Miami Hotel Confirms Ch. 11 Plan With Mortgage Settlement

The owner of a downtown Miami hotel received court approval Wednesday in Florida for its Chapter 11 plan that resolves the ongoing dispute with its mortgage lender that led to its bankruptcy filing last year.

In an order issued by U.S. Bankruptcy Judge Robert A. Mark of the Southern District of Florida, the court said the plan of Mary Brickell Village Hotel LLC — which leaves all creditors unimpaired — complies with the relevant sections of the bankruptcy code and could be confirmed.

The plan includes a settlement with its mortgage lender DF VII REIT Holdings LLC to bring the debtor current on its mortgage obligation for the hotel property, with the debtor agreeing to a one-time payment of about $2.5 million to cure the mortgage default. After the plan becomes effective, the debtor can resume ordinary payments on the mortgage loan, according to the plan and settlement documents.

The dispute with the mortgage lender is what drove Mary Brickell Village Hotel into bankruptcy in July as the lender was pursuing foreclosure on the hotel property for the debtor’s default on the $17 million mortgage.

“This case highlights how Chapter 11 can be used offensively to achieve results that enable companies to reorganize swiftly and without disruption to their business operations — even in the face of a very aggressive lender,” debtor attorney Joe Pack of Pack Law told Law360 Wednesday.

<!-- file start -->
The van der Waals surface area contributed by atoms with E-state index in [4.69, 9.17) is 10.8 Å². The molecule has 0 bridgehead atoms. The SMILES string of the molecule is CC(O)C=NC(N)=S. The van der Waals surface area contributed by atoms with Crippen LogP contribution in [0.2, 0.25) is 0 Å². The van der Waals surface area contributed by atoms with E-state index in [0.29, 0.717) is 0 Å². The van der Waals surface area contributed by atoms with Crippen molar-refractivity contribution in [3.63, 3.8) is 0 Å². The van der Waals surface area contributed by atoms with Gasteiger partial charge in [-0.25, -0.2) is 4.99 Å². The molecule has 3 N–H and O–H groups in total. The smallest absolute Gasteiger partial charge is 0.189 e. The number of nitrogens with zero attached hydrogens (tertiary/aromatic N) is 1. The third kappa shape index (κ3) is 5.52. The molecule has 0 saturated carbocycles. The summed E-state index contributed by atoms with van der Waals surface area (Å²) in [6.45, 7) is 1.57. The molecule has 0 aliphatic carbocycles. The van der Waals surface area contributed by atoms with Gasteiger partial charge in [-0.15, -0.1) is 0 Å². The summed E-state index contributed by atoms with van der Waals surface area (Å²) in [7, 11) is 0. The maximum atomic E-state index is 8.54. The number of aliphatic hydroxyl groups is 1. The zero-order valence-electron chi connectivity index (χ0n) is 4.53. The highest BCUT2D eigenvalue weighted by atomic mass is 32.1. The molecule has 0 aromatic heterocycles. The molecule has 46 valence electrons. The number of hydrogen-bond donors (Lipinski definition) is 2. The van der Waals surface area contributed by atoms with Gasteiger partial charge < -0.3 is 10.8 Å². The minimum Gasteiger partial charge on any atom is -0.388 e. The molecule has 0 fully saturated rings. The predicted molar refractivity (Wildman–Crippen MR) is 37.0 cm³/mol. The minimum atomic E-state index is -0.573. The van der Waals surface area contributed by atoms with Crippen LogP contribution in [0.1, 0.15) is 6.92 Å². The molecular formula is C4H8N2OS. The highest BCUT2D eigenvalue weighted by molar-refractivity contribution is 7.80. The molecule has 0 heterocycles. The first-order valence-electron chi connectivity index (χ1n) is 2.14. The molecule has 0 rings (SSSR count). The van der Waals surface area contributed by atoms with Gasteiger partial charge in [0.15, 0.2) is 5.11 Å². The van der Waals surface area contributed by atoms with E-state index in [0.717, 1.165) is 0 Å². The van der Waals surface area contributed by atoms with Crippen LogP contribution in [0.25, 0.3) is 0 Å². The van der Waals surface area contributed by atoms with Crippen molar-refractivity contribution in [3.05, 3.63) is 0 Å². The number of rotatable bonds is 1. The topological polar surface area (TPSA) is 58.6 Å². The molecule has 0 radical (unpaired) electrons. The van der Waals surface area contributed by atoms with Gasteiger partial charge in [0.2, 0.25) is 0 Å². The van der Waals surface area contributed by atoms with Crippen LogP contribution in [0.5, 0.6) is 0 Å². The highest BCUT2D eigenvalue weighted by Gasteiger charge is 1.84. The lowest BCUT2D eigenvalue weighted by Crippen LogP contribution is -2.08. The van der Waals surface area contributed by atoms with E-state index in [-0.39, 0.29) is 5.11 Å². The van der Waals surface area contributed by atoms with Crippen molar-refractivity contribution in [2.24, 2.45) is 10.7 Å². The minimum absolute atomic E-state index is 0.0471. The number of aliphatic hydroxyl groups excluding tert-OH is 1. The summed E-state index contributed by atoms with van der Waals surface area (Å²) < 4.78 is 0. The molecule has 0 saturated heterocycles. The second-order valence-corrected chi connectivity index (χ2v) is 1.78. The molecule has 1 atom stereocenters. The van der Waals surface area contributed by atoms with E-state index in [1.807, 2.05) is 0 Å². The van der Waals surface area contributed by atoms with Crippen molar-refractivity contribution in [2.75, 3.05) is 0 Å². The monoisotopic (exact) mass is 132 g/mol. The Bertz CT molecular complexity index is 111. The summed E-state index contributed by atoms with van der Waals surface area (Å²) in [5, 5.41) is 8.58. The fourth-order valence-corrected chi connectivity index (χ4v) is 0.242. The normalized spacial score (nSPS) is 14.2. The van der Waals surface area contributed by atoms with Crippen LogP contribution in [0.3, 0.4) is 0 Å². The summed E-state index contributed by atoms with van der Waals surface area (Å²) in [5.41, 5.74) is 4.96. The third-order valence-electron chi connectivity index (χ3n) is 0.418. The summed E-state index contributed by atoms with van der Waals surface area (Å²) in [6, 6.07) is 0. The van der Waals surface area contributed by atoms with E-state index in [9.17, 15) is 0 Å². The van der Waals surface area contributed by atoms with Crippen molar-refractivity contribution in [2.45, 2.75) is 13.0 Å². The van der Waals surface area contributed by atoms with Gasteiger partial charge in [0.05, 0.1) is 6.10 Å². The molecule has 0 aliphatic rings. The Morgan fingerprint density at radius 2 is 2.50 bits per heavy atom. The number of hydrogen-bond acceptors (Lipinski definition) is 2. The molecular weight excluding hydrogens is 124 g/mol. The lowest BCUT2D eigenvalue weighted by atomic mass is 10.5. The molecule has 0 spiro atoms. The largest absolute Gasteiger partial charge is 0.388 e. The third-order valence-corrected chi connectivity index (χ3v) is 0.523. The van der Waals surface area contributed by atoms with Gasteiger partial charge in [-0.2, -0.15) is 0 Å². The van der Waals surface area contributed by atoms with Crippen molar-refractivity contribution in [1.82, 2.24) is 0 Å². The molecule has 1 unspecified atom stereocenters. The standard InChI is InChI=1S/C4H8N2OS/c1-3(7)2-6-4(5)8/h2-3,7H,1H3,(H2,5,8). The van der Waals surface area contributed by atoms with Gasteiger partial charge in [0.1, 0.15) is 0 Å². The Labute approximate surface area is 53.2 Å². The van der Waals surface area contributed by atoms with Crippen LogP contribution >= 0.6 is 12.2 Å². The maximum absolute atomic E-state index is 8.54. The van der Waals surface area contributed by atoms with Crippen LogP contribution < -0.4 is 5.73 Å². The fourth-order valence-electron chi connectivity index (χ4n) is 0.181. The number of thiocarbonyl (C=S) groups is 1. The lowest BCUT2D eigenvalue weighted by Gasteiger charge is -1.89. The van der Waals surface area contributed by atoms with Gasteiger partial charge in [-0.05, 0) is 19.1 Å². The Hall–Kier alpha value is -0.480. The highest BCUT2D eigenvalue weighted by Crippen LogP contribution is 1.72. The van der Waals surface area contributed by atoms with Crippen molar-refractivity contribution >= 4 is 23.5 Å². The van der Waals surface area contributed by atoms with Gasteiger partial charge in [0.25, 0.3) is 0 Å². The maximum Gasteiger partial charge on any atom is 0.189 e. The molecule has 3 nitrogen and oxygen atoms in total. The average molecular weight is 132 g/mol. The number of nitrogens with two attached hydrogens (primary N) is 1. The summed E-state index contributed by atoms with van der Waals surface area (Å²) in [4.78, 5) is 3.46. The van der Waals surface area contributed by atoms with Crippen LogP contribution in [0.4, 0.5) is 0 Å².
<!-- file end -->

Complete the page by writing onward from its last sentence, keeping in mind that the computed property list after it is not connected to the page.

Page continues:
The mortgage is secured by the 14-story, 160-room Aloft Miami Brickell Hotel located in Miami’s financial district, which the debtor will continue to own post-bankruptcy. Existing equity holders have pledged to make cash contributions to the debtor under the plan to help fund plan distributions, and they will retain their equity in the debtor post-bankruptcy. Secured and priority claimants will have their claims either reinstated under the plan, paid in full or satisfied by a return of collateral, while general unsecured claimants will be paid in full in cash.

Since no creditors were impaired under the plan, the debtor was not required to send out a package to solicit creditor votes and a confirmation hearing was held earlier this week.

Clary Brickell Village Hotel commenced its bankruptcy filing in late July after months of negotiations with a series of successive mortgage lenders failed to stave off a foreclosure. The debtor’s manager said in initial court filings the company faced its “most serious challenge” when the COVID-19 pandemic emerged in Starch 2020, and contacted loan servicer Wells Fargo to create a contingency plan if the loss of revenue made mortgage payments difficult.

According to manager Pedro Vihar, months went by before Wells Fargo informed the debtor that the the mortgage had been transferred to another party, which demanded payment of default rates of interest as well as legal and service fees. In his first-day declaration, Vihar said that the new mortgage holder was not interested in working with the debtor on loan forbearance and was set on seizing the property.

In early 2021, he said a third entity contacted the company to say it now owned the mortgage loan and filed an aggressive foreclosure action in Florida court.